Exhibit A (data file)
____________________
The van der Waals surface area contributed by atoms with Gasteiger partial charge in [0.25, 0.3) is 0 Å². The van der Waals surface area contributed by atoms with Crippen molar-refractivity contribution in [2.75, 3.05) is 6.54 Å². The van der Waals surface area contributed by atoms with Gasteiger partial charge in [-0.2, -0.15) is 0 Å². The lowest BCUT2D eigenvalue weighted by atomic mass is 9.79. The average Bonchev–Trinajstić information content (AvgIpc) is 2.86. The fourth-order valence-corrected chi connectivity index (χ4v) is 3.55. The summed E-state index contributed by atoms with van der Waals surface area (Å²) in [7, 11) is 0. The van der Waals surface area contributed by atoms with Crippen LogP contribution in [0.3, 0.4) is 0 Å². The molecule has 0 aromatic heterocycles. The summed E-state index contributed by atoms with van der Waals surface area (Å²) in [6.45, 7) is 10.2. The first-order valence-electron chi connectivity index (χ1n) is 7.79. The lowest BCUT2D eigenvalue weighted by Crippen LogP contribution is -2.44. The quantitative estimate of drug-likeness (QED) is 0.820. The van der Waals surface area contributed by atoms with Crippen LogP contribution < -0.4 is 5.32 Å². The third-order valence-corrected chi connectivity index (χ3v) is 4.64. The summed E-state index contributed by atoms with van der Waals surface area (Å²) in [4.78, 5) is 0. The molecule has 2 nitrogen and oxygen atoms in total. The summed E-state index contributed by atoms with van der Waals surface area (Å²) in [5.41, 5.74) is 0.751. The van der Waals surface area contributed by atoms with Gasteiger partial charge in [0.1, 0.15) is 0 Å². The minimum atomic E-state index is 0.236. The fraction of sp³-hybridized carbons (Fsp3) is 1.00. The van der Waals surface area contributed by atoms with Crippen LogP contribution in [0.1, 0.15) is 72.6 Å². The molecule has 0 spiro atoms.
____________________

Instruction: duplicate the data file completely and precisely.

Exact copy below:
The van der Waals surface area contributed by atoms with Gasteiger partial charge in [0.25, 0.3) is 0 Å². The van der Waals surface area contributed by atoms with Crippen molar-refractivity contribution in [2.75, 3.05) is 6.54 Å². The van der Waals surface area contributed by atoms with Gasteiger partial charge in [-0.2, -0.15) is 0 Å². The lowest BCUT2D eigenvalue weighted by atomic mass is 9.79. The average Bonchev–Trinajstić information content (AvgIpc) is 2.86. The fourth-order valence-corrected chi connectivity index (χ4v) is 3.55. The summed E-state index contributed by atoms with van der Waals surface area (Å²) in [7, 11) is 0. The van der Waals surface area contributed by atoms with Crippen LogP contribution in [0.3, 0.4) is 0 Å². The molecule has 0 aromatic heterocycles. The summed E-state index contributed by atoms with van der Waals surface area (Å²) in [6.45, 7) is 10.2. The first-order valence-electron chi connectivity index (χ1n) is 7.79. The lowest BCUT2D eigenvalue weighted by Crippen LogP contribution is -2.44. The quantitative estimate of drug-likeness (QED) is 0.820. The van der Waals surface area contributed by atoms with Crippen LogP contribution < -0.4 is 5.32 Å². The third-order valence-corrected chi connectivity index (χ3v) is 4.64. The summed E-state index contributed by atoms with van der Waals surface area (Å²) in [4.78, 5) is 0. The molecule has 2 nitrogen and oxygen atoms in total. The summed E-state index contributed by atoms with van der Waals surface area (Å²) in [5.41, 5.74) is 0.751. The van der Waals surface area contributed by atoms with Gasteiger partial charge in [0.1, 0.15) is 0 Å². The minimum atomic E-state index is 0.236. The fraction of sp³-hybridized carbons (Fsp3) is 1.00. The van der Waals surface area contributed by atoms with Crippen LogP contribution in [0.1, 0.15) is 72.6 Å². The molecule has 0 spiro atoms.